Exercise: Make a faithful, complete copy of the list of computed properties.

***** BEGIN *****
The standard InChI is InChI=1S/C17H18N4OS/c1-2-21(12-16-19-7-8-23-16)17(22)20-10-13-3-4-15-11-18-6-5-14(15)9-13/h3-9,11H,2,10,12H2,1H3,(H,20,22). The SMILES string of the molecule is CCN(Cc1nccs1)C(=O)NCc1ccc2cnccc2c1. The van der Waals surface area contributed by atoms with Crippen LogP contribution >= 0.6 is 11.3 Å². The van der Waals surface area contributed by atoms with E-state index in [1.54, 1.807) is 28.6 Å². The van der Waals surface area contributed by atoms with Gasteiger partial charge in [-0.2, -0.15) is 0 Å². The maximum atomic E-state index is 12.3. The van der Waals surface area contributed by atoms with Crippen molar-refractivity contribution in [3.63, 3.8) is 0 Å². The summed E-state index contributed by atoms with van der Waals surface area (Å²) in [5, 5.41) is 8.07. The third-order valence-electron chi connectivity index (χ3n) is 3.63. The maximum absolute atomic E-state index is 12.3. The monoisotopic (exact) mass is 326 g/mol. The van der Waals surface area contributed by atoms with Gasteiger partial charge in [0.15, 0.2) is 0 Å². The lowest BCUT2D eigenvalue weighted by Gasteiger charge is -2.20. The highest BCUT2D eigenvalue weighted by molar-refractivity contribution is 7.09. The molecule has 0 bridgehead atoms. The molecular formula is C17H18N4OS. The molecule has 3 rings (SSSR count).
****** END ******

The standard InChI is InChI=1S/C17H18N4OS/c1-2-21(12-16-19-7-8-23-16)17(22)20-10-13-3-4-15-11-18-6-5-14(15)9-13/h3-9,11H,2,10,12H2,1H3,(H,20,22). The SMILES string of the molecule is CCN(Cc1nccs1)C(=O)NCc1ccc2cnccc2c1. The van der Waals surface area contributed by atoms with Crippen LogP contribution >= 0.6 is 11.3 Å². The van der Waals surface area contributed by atoms with E-state index in [1.54, 1.807) is 28.6 Å². The van der Waals surface area contributed by atoms with Gasteiger partial charge in [-0.2, -0.15) is 0 Å². The maximum atomic E-state index is 12.3. The van der Waals surface area contributed by atoms with Crippen molar-refractivity contribution in [3.63, 3.8) is 0 Å². The summed E-state index contributed by atoms with van der Waals surface area (Å²) in [5, 5.41) is 8.07. The third-order valence-electron chi connectivity index (χ3n) is 3.63. The maximum absolute atomic E-state index is 12.3. The monoisotopic (exact) mass is 326 g/mol. The van der Waals surface area contributed by atoms with Gasteiger partial charge in [0.15, 0.2) is 0 Å². The lowest BCUT2D eigenvalue weighted by Gasteiger charge is -2.20. The highest BCUT2D eigenvalue weighted by molar-refractivity contribution is 7.09. The molecule has 0 bridgehead atoms. The molecular formula is C17H18N4OS. The molecule has 3 rings (SSSR count).